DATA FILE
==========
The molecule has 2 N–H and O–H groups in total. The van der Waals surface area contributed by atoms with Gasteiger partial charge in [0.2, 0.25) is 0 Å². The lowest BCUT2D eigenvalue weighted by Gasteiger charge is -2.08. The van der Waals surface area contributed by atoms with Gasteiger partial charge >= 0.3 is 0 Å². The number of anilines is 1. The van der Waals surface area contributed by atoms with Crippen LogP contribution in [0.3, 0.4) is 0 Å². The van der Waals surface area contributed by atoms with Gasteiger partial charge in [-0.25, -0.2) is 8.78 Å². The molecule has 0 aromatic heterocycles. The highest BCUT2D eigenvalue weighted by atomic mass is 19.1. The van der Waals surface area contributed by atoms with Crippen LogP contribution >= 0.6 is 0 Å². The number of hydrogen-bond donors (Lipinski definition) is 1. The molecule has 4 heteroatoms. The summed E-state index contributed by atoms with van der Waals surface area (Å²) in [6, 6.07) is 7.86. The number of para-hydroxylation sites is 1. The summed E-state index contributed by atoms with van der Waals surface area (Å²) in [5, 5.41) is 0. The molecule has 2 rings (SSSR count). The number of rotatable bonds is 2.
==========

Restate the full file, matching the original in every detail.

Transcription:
The molecule has 2 N–H and O–H groups in total. The van der Waals surface area contributed by atoms with Gasteiger partial charge in [0.2, 0.25) is 0 Å². The lowest BCUT2D eigenvalue weighted by Gasteiger charge is -2.08. The van der Waals surface area contributed by atoms with Gasteiger partial charge >= 0.3 is 0 Å². The number of anilines is 1. The van der Waals surface area contributed by atoms with Crippen LogP contribution in [0.3, 0.4) is 0 Å². The van der Waals surface area contributed by atoms with Gasteiger partial charge in [-0.25, -0.2) is 8.78 Å². The molecule has 0 aromatic heterocycles. The highest BCUT2D eigenvalue weighted by atomic mass is 19.1. The van der Waals surface area contributed by atoms with Crippen LogP contribution >= 0.6 is 0 Å². The number of hydrogen-bond donors (Lipinski definition) is 1. The molecule has 4 heteroatoms. The summed E-state index contributed by atoms with van der Waals surface area (Å²) in [6, 6.07) is 7.86. The number of para-hydroxylation sites is 1. The summed E-state index contributed by atoms with van der Waals surface area (Å²) in [5, 5.41) is 0. The molecule has 2 rings (SSSR count). The number of rotatable bonds is 2.